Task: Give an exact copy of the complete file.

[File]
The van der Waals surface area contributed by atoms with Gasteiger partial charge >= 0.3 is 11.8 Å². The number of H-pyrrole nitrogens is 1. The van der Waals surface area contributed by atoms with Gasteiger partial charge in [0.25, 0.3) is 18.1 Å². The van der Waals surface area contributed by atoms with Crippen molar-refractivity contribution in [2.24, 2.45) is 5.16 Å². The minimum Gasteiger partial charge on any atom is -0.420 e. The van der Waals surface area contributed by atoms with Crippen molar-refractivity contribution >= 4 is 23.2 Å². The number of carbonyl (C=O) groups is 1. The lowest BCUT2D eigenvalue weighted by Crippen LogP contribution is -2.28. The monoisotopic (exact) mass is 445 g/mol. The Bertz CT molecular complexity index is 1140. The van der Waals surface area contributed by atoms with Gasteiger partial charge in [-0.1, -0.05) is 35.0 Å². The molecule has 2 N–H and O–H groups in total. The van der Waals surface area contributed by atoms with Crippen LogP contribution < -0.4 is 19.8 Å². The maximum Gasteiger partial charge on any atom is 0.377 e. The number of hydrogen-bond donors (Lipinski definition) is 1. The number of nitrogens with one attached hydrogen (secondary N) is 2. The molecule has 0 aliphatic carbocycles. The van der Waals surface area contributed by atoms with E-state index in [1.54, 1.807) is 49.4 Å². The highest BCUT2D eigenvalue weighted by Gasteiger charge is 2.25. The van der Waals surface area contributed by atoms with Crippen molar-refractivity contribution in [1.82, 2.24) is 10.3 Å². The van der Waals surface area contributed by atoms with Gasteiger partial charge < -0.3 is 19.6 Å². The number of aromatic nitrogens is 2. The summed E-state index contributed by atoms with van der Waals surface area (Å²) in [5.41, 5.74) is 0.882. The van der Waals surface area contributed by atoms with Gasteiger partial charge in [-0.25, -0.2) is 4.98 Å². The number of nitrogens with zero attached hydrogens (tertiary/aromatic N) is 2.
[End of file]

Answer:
The van der Waals surface area contributed by atoms with Gasteiger partial charge >= 0.3 is 11.8 Å². The number of H-pyrrole nitrogens is 1. The van der Waals surface area contributed by atoms with Gasteiger partial charge in [0.25, 0.3) is 18.1 Å². The van der Waals surface area contributed by atoms with Crippen molar-refractivity contribution in [2.24, 2.45) is 5.16 Å². The minimum Gasteiger partial charge on any atom is -0.420 e. The van der Waals surface area contributed by atoms with Crippen molar-refractivity contribution >= 4 is 23.2 Å². The number of carbonyl (C=O) groups is 1. The lowest BCUT2D eigenvalue weighted by Crippen LogP contribution is -2.28. The monoisotopic (exact) mass is 445 g/mol. The Bertz CT molecular complexity index is 1140. The van der Waals surface area contributed by atoms with Gasteiger partial charge in [-0.1, -0.05) is 35.0 Å². The molecule has 2 N–H and O–H groups in total. The van der Waals surface area contributed by atoms with Crippen LogP contribution < -0.4 is 19.8 Å². The maximum Gasteiger partial charge on any atom is 0.377 e. The number of hydrogen-bond donors (Lipinski definition) is 1. The number of nitrogens with one attached hydrogen (secondary N) is 2. The molecule has 0 aliphatic carbocycles. The van der Waals surface area contributed by atoms with E-state index in [1.54, 1.807) is 49.4 Å². The highest BCUT2D eigenvalue weighted by Gasteiger charge is 2.25. The van der Waals surface area contributed by atoms with Crippen molar-refractivity contribution in [1.82, 2.24) is 10.3 Å². The van der Waals surface area contributed by atoms with Gasteiger partial charge < -0.3 is 19.6 Å². The number of aromatic nitrogens is 2. The summed E-state index contributed by atoms with van der Waals surface area (Å²) in [5.41, 5.74) is 0.882. The van der Waals surface area contributed by atoms with Gasteiger partial charge in [-0.25, -0.2) is 4.98 Å². The number of nitrogens with zero attached hydrogens (tertiary/aromatic N) is 2.